"The loan is a real exchange of present goods against future goods." With this much-quoted summary from this path-breaking 1890 book, Eugen von Böhm-Bawerk cut through a morass of previous flawed interest-rate theories to give us the definition used in every economics classroom today.
In this first of his series of two books on capital and interest rates, Böhm-Bawerk exactingly critiques existing theories of interest rates, highlighting how spare the serious thought given to them by personages as respected as Smith, Ricardo, Turgot, Say, Bastiat, Senior, and later economists who relied on them; and how halting the subsequent historical developments. The chapter-by-chapter critiques are sometimes so embarrassing to economists that they seem pedantic, yet the end result is undeniable: it is easy to claim glib understanding of interest rates, but hard actually to explain them.
Not only does this work lead the way to the modern understanding of interest rates, but it also provided some scathing critiques of late 19th-century Socialism. Böhm-Bawerk's chapter on Rodbertus simultaneously shows the holes in the some of theories of capital and interest at the foundation of Socialism, while developing the use of discounted present value in language clear enough for today's college classrooms. Hints of academic developments later accepted generally by economists, such as a nice description of the stream of services given off by capital goods in Book III, Chapter V, real business cycle theory, and intertemporal trade appear in scattered sentences throughout.
Böhm-Bawerk's focus on the importance of clear thinking about interest rates, the capital investment process, and intertemporal dynamics; his stylistic bridging of the period when mathematics and logical attention to detail were clearly beneficial but only at the verge of introducing into a textbook; and his implicit vision of a macroeconomics dealing with the aggregate as opposed to the microeconomics of the individual, changed economics forever.
Contrasts in Economic Thought. For a substantive reading project: Contrast Clark's The Distribution of Wealth (on which see also the Brief Review) with Böhm-Bawerk's Capital and Interest and The Positive Theory of Capital. In their lifetimes, John Bates Clark and Eugen von Böhm-Bawerk presented nearly contemporaneous theories on the accumulation and productivity of capital that collided head-to-head. The collision was exciting and lastingly productive for economics both then and today. The determination of wages, rent, and interest were, additionally, politically critical in the last years of the 1800s because of recent publications and public arguments suggesting that Socialism had respectable theoretical economic foundations for how income should be distributed among the various factors of production. Clark addressed the question of the distribution of income from the perspective of labor and wages; Böhm-Bawerk from the perspective of capital and interest. Squaring up these two approaches, which have to be consistent with the same unifying arithmetic budget constraints when added up, and sorting out the various logical errors that made the theories at odds, took economists on exciting paths and into new realms of analysis. Although Böhm-Bawerk's specific proposal of average periods of production lost out to John Bates Clark's marginal productivity theory, each author left wonderfully lasting contributions to the economics of wages, of interest rates, of the importance of careful studies of factors of production and capital accumulation, of the benefits of economists' working out theoretical inconsistencies in terms of mathematics and logic, and of the importance of separating statics (and the long-run) from dynamics (and intertemporal trade).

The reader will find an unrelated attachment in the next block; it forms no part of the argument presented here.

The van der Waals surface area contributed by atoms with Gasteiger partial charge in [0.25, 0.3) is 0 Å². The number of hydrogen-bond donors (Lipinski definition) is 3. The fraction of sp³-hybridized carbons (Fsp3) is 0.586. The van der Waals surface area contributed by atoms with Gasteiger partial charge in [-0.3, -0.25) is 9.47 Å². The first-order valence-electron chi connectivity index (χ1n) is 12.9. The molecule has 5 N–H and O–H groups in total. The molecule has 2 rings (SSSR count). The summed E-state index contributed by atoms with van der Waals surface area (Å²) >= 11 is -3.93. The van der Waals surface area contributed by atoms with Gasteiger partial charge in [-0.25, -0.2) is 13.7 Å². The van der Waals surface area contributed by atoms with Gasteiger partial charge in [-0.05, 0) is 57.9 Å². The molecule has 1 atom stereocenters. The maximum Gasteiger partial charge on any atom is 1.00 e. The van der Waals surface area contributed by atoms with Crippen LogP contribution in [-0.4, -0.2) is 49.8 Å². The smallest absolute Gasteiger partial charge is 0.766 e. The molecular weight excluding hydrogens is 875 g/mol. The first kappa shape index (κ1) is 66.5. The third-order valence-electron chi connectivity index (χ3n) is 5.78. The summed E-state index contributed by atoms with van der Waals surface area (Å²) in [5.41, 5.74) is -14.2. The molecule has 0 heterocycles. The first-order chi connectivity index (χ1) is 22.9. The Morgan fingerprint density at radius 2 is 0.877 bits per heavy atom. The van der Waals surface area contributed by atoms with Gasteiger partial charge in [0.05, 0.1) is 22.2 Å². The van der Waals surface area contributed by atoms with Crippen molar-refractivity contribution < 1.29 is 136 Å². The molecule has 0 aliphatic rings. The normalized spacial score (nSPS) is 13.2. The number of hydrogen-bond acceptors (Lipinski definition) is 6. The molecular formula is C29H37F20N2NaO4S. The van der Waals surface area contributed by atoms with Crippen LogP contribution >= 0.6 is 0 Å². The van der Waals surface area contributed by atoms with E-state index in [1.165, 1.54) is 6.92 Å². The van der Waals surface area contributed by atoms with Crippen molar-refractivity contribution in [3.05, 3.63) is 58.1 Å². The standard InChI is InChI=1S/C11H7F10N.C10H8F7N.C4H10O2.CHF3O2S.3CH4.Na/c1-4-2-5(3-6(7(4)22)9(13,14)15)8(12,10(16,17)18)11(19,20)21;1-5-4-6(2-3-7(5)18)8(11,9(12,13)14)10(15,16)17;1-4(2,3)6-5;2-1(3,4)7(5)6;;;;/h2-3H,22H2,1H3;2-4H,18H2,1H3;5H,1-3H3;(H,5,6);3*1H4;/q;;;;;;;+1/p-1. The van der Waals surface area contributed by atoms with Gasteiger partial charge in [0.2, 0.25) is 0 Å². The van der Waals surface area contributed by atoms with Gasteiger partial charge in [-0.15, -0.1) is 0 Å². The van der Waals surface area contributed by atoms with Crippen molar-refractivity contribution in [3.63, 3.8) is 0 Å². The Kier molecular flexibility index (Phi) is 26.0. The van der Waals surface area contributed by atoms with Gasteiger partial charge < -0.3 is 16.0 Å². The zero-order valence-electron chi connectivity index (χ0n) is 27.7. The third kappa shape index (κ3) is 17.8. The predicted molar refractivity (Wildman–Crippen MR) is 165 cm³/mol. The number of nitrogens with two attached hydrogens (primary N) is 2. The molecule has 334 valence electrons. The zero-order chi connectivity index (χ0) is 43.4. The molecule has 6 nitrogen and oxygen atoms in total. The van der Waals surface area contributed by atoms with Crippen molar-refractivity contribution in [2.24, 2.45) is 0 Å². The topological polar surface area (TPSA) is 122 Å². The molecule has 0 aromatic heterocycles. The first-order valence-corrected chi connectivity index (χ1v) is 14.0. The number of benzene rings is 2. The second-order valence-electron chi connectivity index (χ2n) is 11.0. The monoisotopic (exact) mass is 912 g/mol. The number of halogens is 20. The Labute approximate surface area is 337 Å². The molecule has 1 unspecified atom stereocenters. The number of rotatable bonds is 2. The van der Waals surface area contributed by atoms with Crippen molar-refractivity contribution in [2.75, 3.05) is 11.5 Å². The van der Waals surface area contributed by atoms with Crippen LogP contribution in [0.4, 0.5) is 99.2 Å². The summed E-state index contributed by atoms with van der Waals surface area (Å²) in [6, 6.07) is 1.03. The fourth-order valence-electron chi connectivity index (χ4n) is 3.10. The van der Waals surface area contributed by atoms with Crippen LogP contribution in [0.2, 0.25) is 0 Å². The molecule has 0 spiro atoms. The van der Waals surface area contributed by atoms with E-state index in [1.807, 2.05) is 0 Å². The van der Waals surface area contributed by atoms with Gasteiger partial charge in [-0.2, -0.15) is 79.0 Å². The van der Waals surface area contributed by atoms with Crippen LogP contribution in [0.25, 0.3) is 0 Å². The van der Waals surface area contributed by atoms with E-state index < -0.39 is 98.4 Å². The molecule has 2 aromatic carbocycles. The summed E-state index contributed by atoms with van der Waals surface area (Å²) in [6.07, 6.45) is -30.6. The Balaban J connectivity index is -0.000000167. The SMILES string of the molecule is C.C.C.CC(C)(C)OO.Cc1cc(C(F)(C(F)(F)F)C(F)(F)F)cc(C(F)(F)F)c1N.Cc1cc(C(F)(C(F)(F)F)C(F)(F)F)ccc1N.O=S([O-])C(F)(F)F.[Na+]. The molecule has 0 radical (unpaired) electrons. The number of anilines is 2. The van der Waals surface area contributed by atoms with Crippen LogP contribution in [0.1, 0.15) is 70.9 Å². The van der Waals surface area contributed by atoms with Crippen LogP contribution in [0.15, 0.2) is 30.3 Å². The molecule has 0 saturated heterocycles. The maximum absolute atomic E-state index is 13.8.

Fama, Eugene, Foundations of Finance
Fama, Eugene, and Miller, Merton, The Theory of Finance
Can a forced reduction in the nominal rate of interest cause an increase in the price level; and if so, how does that square with the observation that inflations are empirically accompanied by high interest rates? Wicksell's 1906 lecture, presented before the existence of the Federal Reserve or international monetary coordination, was one of the first expositions of a Central Bank's potential ability, via interest rate policy alone, to affect the price level. Wicksell's thoughtful analysis remains influential today.
The cuneiform inscription in the Liberty Fund logo is the earliest-known written appearance of the word "freedom" (amagi), or "liberty." It is taken from a clay document written about 2300 B.C. in the Sumerian city-state of Lagash.